GRAEME: Howard being conceived during “World’s Most Wanted” is a great catch, and now I’m going to wait and see if Pepper starts getting sick in the mornings. I initially assumed it’d be a Stark/Hammer sibling, for some reason.
EVAN: So, I probably got the lineage thing wrong but it all still works thematically. And yeah, it really has snuck up on me how much kids are figuring into Fraction’s Iron Man run.
DOUGLAS: As the idiom goes, you can’t unring a bell, and one thing we keep seeing in the Fraction/Larroca Iron Man is that everything Tony has ever done has unleashed demons of one kind or another, and they keep coming back in even more dangerous forms. That’s the key to their version of the character, I think: that he’s brilliant and intensely motivated to do good, but it’s always a short-term fix that makes things worse in the long term, and the short-term fixes always involve out-thinking his former self and causing a lot of collateral damage.
GRAEME: It’s a take that really makes sense – that all tech is the atom bomb, or has atom bomb potential, and that it forces Stark to continually face his demons without really facing up to them. I find it interesting that one of his five nightmares is someone doing terrible things with his tech, but it takes Peter Parker to come up with the “So build in something to shut down the tech.” Stark has no problem coming up with the great power, but really has to fake the great responsibility bit.
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EVAN: The Spider-Man stuff took me by surprise, and I especially dug how those sequences illustrated how Peter Parke’sr a different kind of smart from Tony. The fact that Peter came up with the design breakthrough in the story shows how his braininess is a more instinctual, improvisatory thing compared to Tony’s more reckless genius. And the identity reveal fake-out made me laugh out loud.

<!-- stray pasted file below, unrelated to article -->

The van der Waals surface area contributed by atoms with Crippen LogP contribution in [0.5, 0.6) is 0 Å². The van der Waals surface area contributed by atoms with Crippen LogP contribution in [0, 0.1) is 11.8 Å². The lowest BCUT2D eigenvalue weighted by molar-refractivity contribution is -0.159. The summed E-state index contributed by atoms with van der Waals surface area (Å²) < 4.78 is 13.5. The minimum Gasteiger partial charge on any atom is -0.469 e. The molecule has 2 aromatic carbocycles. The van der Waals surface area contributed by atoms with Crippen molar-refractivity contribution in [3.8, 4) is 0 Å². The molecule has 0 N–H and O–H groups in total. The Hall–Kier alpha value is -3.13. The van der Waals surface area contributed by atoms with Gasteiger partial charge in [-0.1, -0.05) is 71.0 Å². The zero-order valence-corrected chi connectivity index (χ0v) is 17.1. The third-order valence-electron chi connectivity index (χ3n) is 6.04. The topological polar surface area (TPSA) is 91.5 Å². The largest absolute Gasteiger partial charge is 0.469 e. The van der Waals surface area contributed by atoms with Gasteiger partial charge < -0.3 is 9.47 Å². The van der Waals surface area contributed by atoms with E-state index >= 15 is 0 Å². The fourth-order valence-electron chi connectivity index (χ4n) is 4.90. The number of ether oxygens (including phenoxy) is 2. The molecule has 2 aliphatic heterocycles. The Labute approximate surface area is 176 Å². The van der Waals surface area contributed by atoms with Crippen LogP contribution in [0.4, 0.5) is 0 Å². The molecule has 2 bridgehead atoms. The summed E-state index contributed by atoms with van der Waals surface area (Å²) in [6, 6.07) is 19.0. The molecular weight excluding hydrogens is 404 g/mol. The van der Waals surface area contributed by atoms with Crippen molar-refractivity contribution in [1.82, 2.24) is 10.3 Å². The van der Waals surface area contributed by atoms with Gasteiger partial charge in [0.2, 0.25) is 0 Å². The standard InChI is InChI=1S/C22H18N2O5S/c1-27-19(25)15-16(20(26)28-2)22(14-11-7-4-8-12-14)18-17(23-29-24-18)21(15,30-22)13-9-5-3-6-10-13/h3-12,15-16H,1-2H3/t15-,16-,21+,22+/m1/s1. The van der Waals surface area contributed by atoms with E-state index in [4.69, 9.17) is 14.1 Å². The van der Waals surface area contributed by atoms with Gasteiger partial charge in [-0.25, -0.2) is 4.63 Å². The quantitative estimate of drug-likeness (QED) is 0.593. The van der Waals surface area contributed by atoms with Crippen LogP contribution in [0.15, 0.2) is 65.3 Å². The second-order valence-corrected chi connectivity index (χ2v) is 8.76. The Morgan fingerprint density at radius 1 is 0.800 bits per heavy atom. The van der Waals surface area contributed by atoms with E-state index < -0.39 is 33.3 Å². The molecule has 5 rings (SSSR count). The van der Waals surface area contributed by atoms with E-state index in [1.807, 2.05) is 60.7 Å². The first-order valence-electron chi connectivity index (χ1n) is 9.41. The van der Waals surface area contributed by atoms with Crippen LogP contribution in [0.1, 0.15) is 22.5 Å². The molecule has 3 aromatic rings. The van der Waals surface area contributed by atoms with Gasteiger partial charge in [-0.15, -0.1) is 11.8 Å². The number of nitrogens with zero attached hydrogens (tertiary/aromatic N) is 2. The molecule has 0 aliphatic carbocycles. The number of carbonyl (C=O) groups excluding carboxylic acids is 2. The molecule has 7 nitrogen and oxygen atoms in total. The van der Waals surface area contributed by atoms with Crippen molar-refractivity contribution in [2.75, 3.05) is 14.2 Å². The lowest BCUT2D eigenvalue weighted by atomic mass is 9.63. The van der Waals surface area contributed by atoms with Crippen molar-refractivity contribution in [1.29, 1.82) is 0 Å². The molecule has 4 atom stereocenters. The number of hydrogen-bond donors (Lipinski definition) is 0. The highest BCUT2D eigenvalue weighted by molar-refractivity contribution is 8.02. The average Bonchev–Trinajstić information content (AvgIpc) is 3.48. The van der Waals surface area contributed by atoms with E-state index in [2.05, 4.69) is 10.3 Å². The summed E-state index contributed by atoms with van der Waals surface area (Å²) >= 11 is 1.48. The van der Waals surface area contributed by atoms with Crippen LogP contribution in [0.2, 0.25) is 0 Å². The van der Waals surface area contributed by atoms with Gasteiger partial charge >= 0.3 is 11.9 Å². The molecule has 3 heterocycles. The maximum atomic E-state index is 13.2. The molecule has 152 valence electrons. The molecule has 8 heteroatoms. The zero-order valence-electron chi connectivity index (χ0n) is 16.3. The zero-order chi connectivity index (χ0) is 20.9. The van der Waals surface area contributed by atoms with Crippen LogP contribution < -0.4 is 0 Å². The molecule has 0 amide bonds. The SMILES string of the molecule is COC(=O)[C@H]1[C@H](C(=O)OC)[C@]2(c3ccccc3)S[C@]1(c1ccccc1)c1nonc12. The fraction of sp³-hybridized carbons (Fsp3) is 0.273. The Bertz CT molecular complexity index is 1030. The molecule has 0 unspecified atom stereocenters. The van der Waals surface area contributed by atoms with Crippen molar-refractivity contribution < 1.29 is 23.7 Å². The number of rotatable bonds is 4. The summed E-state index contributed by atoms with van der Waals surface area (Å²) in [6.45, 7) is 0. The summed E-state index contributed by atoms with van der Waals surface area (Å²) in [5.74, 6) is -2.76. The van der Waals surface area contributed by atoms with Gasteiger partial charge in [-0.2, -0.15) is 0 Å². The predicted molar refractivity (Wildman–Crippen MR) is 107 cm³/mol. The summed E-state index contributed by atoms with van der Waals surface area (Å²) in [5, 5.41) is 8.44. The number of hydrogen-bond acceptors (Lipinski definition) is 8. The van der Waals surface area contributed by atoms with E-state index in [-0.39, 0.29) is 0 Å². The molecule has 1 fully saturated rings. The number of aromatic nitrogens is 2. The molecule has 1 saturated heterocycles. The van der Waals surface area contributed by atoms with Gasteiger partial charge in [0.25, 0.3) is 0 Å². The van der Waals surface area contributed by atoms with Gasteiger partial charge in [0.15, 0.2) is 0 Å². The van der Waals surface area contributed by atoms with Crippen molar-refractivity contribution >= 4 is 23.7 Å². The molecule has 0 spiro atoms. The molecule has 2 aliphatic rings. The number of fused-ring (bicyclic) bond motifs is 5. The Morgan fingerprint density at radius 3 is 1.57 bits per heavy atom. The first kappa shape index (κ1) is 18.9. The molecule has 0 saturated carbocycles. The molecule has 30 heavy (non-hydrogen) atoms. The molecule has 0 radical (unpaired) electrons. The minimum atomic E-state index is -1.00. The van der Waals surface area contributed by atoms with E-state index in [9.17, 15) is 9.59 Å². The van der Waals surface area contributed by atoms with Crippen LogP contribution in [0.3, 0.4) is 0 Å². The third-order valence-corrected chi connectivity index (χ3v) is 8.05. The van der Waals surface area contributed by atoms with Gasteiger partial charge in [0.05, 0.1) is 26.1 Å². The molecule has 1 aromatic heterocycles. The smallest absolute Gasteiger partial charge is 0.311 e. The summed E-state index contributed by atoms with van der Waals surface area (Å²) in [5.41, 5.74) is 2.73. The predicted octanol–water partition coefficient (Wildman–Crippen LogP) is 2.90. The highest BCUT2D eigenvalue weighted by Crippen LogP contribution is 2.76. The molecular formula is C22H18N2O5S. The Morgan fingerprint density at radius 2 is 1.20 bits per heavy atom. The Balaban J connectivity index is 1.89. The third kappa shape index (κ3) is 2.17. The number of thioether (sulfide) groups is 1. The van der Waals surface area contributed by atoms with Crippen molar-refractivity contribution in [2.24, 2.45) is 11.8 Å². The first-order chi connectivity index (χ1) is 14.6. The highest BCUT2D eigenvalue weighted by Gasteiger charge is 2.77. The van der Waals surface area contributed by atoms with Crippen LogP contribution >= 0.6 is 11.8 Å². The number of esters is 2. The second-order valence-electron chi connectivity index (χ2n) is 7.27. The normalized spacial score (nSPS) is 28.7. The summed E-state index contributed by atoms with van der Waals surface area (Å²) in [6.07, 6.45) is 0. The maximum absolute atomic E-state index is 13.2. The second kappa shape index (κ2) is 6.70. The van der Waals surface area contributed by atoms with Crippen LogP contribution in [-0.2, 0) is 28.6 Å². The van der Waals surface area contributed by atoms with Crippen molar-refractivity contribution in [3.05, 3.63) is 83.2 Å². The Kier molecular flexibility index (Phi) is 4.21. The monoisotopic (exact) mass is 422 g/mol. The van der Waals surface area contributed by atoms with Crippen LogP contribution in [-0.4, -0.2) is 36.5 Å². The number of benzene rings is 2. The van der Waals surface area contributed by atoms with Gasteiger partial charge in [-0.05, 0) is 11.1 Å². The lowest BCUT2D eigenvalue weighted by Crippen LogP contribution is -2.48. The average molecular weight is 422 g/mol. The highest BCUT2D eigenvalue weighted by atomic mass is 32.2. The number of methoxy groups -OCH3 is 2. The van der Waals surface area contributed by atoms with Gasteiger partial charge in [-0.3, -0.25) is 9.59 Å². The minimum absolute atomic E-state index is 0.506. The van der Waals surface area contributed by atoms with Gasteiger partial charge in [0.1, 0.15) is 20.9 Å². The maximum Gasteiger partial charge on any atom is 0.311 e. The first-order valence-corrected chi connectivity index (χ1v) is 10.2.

DOUGLAS: Me too. I think it’s pretty brass-stoned of Fraction to make Peter Parker a significant supporting player in Iron Man–this and #7, which also guest-starred Spider-Man, are really the only two stand-alone issues we’ve seen in the series, and Fraction’s version of Peter is fantastic (and probably closer to Bendis’s than to anybody else’s interpretation).
GRAEME: Are we supposed to assume that Tony worked out that Peter is Spider-Man? Because, after “Remember the Spider,” I feel like he’d have to be pretty dumb NOT to.
DOUGLAS: Look at the first panel where Tony gets back to the hotel room: Peter is still putting on his shirt over his Spider-Man costume.
GRAEME: Also: The reveal of what “remember the spider” meant in the future sequences was really well done. It worked for me in a way that a lot of the rest of the writing this issue didn’t, making sense without being forced or the writer being all-too-present.
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Can we say something about the art? Nathan Fox’s Paul Pope impression was a lot of fun, even if he brings half-Pope this time around (the linework, but not the layouts) and the coloring muddies it slightly, and Kano’s light, delicate line really made the Ginny sequences for me. I’m not so on board with Sal Larocca’s current day stuff, which still looks too static and photo-referenced for my liking, and Carmine Di Giandomenico’s future Tony really didn’t work for me. I think it was the moustache.
EVAN: But, really, that cover gallery?! “Let’s reprint every Iron Man cover at an impossible to read size! That’s a great idea!” No, a great idea would’ve been pin-ups and a link to a slideshow with all those covers so you can see Heck, Bright and all the great IM artists of the past at a size that does ’em justice.